There have been many times I have sat among the shattered pieces of my life and wondered what on earth was going on as well. There have been circumstances in which I have been desperate to do all the right things, and it seemed that the results were nothing like my expectations. “I’m a good person” or “I have good intentions” or even “I’m a perfectly good house” collided with catastrophic blows which left me wondering what on earth God was doing with my story. There are countless examples in which I tried to seek out and do His will and yet I still ended up getting disappointed, mad as a hornet or heart broken. Can anyone relate??
For the duration of our demo, I continued to feel sorry for my anthropomorphic house. But as we peeled back the layers, we discovered that this renovation would allow us to address some issues with our house which could have been serious problems down the road. The walls of the sun porch–which was our classroom–were made of chip board and they had sustained a good bit of water damage and had begun to rot and crumble in places. The water had just begun to creep into the walls of the main house and praise God, we were able to stop any further damage.
We were also able to make our house more efficient to heat and cool by adding some insulation in the crawl space between the ceiling of the down stairs and the floor of the upstairs. It had been left completely open to the attic letting in the hot humid Louisiana air! This renovation also gave us the opportunity to move the window in our son’s bedroom, which looked into the classroom. This meant that if I needed to pull a late night getting ready for school, I had the pleasure of a giggling little face peering at me through the curtains. Soon, his window will actually look out to the back yard and the sunshine dancing through the leaves of the woods.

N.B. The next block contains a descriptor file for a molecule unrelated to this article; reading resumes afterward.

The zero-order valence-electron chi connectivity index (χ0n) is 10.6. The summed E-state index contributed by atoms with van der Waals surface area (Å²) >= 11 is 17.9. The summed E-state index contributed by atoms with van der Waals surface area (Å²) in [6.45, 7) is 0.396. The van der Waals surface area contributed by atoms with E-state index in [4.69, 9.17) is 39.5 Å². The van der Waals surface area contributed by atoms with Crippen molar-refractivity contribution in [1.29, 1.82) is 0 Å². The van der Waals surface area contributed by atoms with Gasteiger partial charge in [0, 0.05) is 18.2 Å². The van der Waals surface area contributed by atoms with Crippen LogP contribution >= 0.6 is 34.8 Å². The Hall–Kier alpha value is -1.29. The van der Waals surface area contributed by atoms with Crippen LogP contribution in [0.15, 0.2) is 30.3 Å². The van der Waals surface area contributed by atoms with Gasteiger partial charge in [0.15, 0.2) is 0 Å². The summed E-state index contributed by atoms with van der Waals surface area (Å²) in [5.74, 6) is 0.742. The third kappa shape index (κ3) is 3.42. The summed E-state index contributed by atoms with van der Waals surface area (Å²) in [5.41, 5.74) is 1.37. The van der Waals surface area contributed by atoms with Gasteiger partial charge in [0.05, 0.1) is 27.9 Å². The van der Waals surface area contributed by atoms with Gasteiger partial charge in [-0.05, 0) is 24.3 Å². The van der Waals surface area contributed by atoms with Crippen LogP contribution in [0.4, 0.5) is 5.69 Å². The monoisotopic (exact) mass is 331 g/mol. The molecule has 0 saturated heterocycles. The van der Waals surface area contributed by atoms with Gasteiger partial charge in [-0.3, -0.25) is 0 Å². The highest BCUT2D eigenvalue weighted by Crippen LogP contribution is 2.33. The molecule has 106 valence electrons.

Who knew that tree falling on our house could be a blessing in disguise? My house seemed perfectly acceptable the way it was, but deep within her, she needed help. She needed some broken places busted out, swept clean and neglected places to be made new again.
Beyond that, not even a house with human attributes could have seen the Renovator’s vision for her transformation in the midst of her pain. I am writing this blog in my finished classroom and I am positively humbled by the outcome of all the blood, sweat and tears which produced this beautiful room. Even more so, I am in awe of the clarity in the message that my Abba is unveiling to me through the whisperings of my anthropomorphic house. He is doing the same work in me. He does not want me to waste my pain, but to use it to grow and to mature in my walk with Him. He has a vision for me…for all of us…and though we may suffer for a little while, he is faithful to see us through. I praise you, Jesus, because you have shown me time and again, that the heart of the Renovator is GOOD and I CAN TRUST YOU!!!!
Therefore, holy brothers, who share in the heavenly calling, fix your thoughts on Jesus, the apostle and high priest whom we confess. He was faithful to the one who appointed him, just as Moses was faithful in all God’s house. Jesus has been found worthy of greater honor than Moses, just as the builder of a house has greater honor than the house itself. For every house is built by someone, but God is the builder of everything. Moses was faithful as a servant in all God’s house, testifying to what would be said in the future. But Christ is faithful as a son over God’s house. And we are his house, if we hold on to our courage and the hope of which we boast.” Hebrews 3:1-6